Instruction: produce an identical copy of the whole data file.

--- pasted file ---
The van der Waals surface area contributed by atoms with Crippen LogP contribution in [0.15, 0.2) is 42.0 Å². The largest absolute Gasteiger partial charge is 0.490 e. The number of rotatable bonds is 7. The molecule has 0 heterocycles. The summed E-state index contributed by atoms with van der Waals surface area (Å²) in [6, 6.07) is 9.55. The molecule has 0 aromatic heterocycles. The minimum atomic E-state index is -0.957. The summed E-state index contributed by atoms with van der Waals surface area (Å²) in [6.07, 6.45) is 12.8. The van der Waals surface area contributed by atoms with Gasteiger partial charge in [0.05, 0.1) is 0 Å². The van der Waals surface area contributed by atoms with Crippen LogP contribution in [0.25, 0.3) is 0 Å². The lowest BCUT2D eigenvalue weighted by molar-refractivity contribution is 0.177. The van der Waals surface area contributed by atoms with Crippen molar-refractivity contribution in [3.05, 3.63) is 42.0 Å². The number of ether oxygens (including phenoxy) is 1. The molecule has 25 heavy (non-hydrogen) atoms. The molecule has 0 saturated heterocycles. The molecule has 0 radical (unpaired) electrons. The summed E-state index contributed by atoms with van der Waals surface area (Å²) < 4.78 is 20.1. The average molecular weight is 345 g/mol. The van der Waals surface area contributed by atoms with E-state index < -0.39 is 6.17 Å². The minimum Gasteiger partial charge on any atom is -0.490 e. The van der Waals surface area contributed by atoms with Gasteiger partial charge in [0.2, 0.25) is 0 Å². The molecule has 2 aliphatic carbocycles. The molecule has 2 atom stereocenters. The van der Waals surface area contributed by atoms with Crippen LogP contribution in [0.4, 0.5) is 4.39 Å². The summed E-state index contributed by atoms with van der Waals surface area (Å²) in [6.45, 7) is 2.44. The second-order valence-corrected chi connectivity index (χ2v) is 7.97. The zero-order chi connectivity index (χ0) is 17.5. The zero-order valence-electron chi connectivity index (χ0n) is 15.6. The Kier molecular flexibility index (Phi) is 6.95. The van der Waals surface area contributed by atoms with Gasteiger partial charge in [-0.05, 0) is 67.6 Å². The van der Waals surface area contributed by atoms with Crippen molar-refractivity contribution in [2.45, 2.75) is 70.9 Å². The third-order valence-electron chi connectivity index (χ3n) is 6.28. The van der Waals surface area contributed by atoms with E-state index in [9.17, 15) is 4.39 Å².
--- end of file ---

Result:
The van der Waals surface area contributed by atoms with Crippen LogP contribution in [0.15, 0.2) is 42.0 Å². The largest absolute Gasteiger partial charge is 0.490 e. The number of rotatable bonds is 7. The molecule has 0 heterocycles. The summed E-state index contributed by atoms with van der Waals surface area (Å²) in [6, 6.07) is 9.55. The molecule has 0 aromatic heterocycles. The minimum atomic E-state index is -0.957. The summed E-state index contributed by atoms with van der Waals surface area (Å²) in [6.07, 6.45) is 12.8. The van der Waals surface area contributed by atoms with Gasteiger partial charge in [0.05, 0.1) is 0 Å². The van der Waals surface area contributed by atoms with Crippen LogP contribution in [0.25, 0.3) is 0 Å². The lowest BCUT2D eigenvalue weighted by molar-refractivity contribution is 0.177. The van der Waals surface area contributed by atoms with Crippen molar-refractivity contribution in [3.05, 3.63) is 42.0 Å². The number of ether oxygens (including phenoxy) is 1. The molecule has 25 heavy (non-hydrogen) atoms. The molecule has 0 saturated heterocycles. The molecule has 0 radical (unpaired) electrons. The summed E-state index contributed by atoms with van der Waals surface area (Å²) < 4.78 is 20.1. The average molecular weight is 345 g/mol. The van der Waals surface area contributed by atoms with E-state index < -0.39 is 6.17 Å². The minimum Gasteiger partial charge on any atom is -0.490 e. The van der Waals surface area contributed by atoms with Gasteiger partial charge in [0.2, 0.25) is 0 Å². The molecule has 2 aliphatic carbocycles. The molecule has 2 atom stereocenters. The van der Waals surface area contributed by atoms with Crippen LogP contribution in [0.4, 0.5) is 4.39 Å². The summed E-state index contributed by atoms with van der Waals surface area (Å²) in [6.45, 7) is 2.44. The second-order valence-corrected chi connectivity index (χ2v) is 7.97. The zero-order chi connectivity index (χ0) is 17.5. The zero-order valence-electron chi connectivity index (χ0n) is 15.6. The Kier molecular flexibility index (Phi) is 6.95. The van der Waals surface area contributed by atoms with Gasteiger partial charge in [-0.05, 0) is 67.6 Å². The van der Waals surface area contributed by atoms with Crippen molar-refractivity contribution in [2.45, 2.75) is 70.9 Å². The third-order valence-electron chi connectivity index (χ3n) is 6.28. The van der Waals surface area contributed by atoms with E-state index in [9.17, 15) is 4.39 Å².